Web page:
Thousands of South Tyneside residents are facing a council tax rise for the first time in five years.
It has also emerged that council house rents in the borough are to rise by about £1.50 a week.
Council taxes have been frozen since 2010, despite the local authority needing to make savings of more than £100m over that time.
But, with another £22m in efficiency savings required during the coming financial year, the council’s cabinet is being recommended to agree a 1.95 per cent rise, from April this year, when it meets next week.
That would equate to an extra 32p a week, or £17 a year, for the majority of borough residents living in Band A properties.
The hike will add £350,000 to the council’s coffers.
The coming year’s budget proposals also include a recommendation for a 2.5 per cent rise in council house rents.
With the average rent currently £78 a week, that works out at an additional £1.50 a week.
More job losses are also inevitable over the next 12 months, despite 1,200 council posts having already been shed since 2010.
Negotiations over the exact number of posts to be axed are continuing, but the numbers are set to be fewer than in previous years as the authority says it is down to its core staff.
A series of value-for-money service reviews across the authority has identified further savings.
The largest of those will be £7.5m from the council’s social care budget, with a greater emphasis being put on commissioning services that enable people to live independently.
Despite those cuts, Coun Ed Malcolm, the council’s lead member for resources and innovation, said a balanced budget had been prepared focused on protecting the most vulnerable in the borough and providing more services efficiently.
“This is the first increase in council tax in five years, and our council tax level remains low compared to other councils and is the second lowest in the Tyne and Wear region. I want to reassure everyone in South Tyneside that this is not a decision we have taken lightly, but it is necessary to ensure we can continue to provide vital services over the coming year.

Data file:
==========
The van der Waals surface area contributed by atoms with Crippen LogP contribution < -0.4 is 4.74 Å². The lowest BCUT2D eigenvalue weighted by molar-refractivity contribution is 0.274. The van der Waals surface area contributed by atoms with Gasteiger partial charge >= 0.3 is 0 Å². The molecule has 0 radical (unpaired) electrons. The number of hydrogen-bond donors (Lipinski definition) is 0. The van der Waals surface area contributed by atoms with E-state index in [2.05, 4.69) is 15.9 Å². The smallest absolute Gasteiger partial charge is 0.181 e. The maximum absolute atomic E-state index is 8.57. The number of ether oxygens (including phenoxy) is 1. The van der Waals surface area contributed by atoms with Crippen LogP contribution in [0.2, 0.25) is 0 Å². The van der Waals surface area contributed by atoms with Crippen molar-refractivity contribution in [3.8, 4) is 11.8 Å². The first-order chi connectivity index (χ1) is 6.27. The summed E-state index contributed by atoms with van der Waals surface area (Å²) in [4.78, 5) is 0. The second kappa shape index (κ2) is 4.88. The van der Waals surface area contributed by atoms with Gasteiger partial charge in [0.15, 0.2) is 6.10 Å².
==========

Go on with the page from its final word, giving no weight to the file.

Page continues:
“We believe this budget delivers the best possible deal for the people of South Tyneside in the extremely difficult circumstances we face.
“We will continue to do our best for the borough despite the unfair cuts that have been handed down by the Government.”
Coun Malcolm identified one individual saving which had eradicated an annual outgoing of more than £100,000.
“We had a resident who had been in residential care since he was 18, so we did a revised assessment on him by a panel of professionals, and this gentleman was moved to a supported living scheme, so our costs for that have been reduced from £105,000 per annum to zero.
“There are other examples where we have been paying for care packages that are no longer necessary for the people concerned, so we revised the packages.
“They are still getting the care they need, but it’s been felt they have been getting an over-supply of care.
“We have also been looking at the charges we have to pay the health trusts for care.”
Stuart Reid, the council’s director of finance, said:
“If a resident has health needs, the health bodies are responsible for picking up those costs, and that’s not always been the case as historically, as a council, we have been picking up costs that we probably shouldn’t have been picking up.”
Budget proposals will be put to the cabinet next Wednesday and taken to the full council for signing off on Thursday, February 26.
WHERE THE SPENDING AXE WILL FALL
• £500,000 less on procurement of commercial services.
• £315,00 reduction in early years funding. This involves deleting two vacant posts and a reduction in management and advertising costs.
• £200,000 off street lighting programme and making use of more energy-efficient lights.
• £960,000 reduction in Change4Life budget promoting support to stop smoking, as well as encouraging healthy living and exercise.
• £433,000 saving by integrating the council’s economic growth and adult community learning teams.
• £100,000 less on the council and South Tyneside Homes’ fleets of vehicles.
HOW MUCH COUNCIL TAX YOU’LL PAY
Band A (65.2 per cent of properties): Set to pay £877.81, up from £861.02 this year, an extra £16.79.
Band B (13.6 per cent): £1,024, up from £1,004.53, an extra £19.59.
Band C (11.3 per cent): £1,170.42, up from £1,148.03, an extra £22.39.
Band D ((six per cent): £1,316.72, up from £1,291.53, an extra £25.19.
Band E (2.4 per cent): £1,609.32, up from £1,578.53, an extra £30.79.
Band F (one per cent): £1,901.93, up from £1,865.54, an extra £36.39.
Band G (0.5 per cent): £2,194.53, up from £2,152.55, an extra £41.98.
Band H (0.1 per cent): £2,633.44, up from £2,583.06, an extra £50.38.
Source – Shields Gazette, 04 Feb 2015